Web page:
$1 test strips find fentanyl in street drugs

Low-price test strips that accurately detect fentanyl in street drugs could potentially help opioid abusers avoid fatal overdoses, a new study shows.

The cost of the strips is about $1 each.

“We are at a pivotal moment in the overdose epidemic, and we need to embrace the full range of interventions that can save lives,” says Susan Sherman, professor of health, behavior, and society at Johns Hopkins University. “Our findings bring to the table evidence that can inform a public health approach to the fentanyl crisis. Smart strategies that reduce harm can save lives.”

fentanyl test strips
(Credit: Johns Hopkins)

Fentanyl is one of the most potent forms of opioid, a class of drug that also includes heroin, morphine, and some prescription pain relievers. In recent years, fentanyl has often been laced into street drugs and sold to users as something else. The deception makes it difficult for buyers to know the potency of their drugs and, therefore, the potential for overdoses.

In 2016, overdoses claimed more than 64,000 lives in the United States, and indications are that the 2017 numbers will be even larger. Fentanyl, a synthetic opioid that is 50 to 100 times more potent than morphine, is the primary cause of the rapid increase in overdose deaths, and responsible for approximately 20,000 of the 2016 overdose deaths.

Fentanyl and its associated analogues have been found mixed with heroin and cocaine, and even in counterfeit prescription drugs.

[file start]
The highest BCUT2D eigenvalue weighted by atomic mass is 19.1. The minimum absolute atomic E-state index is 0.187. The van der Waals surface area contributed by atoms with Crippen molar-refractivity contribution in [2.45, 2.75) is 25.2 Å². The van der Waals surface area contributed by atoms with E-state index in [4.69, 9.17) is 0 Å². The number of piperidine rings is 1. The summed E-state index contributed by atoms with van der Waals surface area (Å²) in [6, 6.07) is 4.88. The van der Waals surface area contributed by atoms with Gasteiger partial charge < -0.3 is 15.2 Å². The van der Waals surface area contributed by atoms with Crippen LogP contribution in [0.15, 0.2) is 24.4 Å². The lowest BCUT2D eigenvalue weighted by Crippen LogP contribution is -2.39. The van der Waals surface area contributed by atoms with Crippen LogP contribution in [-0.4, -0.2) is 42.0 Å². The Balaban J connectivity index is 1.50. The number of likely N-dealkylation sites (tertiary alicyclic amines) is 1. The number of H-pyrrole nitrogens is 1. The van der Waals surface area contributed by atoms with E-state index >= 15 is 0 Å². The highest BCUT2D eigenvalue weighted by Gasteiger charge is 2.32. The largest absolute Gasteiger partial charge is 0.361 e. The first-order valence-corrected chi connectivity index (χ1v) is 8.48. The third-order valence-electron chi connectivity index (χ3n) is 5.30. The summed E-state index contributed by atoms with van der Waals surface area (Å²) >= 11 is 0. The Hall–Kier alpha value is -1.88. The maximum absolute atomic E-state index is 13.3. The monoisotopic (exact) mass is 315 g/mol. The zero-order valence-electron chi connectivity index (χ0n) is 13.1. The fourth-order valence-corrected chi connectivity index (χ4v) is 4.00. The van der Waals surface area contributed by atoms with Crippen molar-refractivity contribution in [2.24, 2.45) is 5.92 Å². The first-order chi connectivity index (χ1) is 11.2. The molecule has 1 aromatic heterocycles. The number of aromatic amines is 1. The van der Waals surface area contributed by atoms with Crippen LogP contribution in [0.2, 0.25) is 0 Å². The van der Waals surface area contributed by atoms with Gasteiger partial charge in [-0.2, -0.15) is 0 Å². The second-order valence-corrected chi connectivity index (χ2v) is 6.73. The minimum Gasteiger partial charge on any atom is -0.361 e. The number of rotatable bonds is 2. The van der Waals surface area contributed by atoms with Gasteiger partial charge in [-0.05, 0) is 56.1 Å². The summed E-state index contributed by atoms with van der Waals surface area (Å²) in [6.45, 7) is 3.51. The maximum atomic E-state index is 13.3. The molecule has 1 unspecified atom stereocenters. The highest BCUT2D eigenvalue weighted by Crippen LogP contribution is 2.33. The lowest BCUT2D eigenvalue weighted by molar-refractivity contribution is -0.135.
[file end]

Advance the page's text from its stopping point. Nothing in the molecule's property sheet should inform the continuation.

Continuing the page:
fentanyl test strips
(Credit: Johns Hopkins)

Researchers conducted their study in three phases. First, they assessed the ability of three drug-checking technologies to detect fentanyl in street drug samples. In addition to the strip tests, the study assessed machines that use Raman spectroscopy and Fourier-transform infrared spectroscopy.

The tests took place in lab settings and compared results from all three technologies to those from a gas chromatograph/mass spectrometer. For each technology, the lab testing checked the ability to detect fentanyl, the lowest concentration that could be detected, and the ability to determine when a sample had no fentanyl. They used street drug samples provided by the Baltimore and Providence police departments.

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The test strips had the lowest detection limit and the highest rates of sensitivity and specificity.

In the study’s second phase, researchers surveyed 335 people who use drugs in Baltimore, Providence, and Boston; 84 percent were concerned that the drugs they use contain fentanyl, and only about one in four stated a preference for drugs with fentanyl.

Survey participants generally felt that drug checking is important for overdose prevention; 89 percent said checking would make them feel better about protecting themselves from overdose. Seventy percent said knowing drugs contained fentanyl would change their behavior. They might not use the drugs, might use them more slowly, might use the drugs with people who have the naloxone overdose antidote, or might change their drug-buying behaviors.

The study’s third phase consisted of interviews with 32 key people from organizations that work with drug users. The interviewees overwhelmingly supported drug checking, to provide users with information to keep themselves safe and to provide another potential point of engagement to help those people access services. They also had questions, however, about the logistics and legality of a drug-checking program.

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Sherman worked on the study with Traci Green, senior research scientist at Rhode Island Hospital and associate professor of emergency medicine and epidemiology at Brown University.

The Bloomberg American Health Initiative supported the study. Results were released in advance of journal publication because of the urgency of the fentanyl overdose crisis, the researchers say.

Source: Johns Hopkins University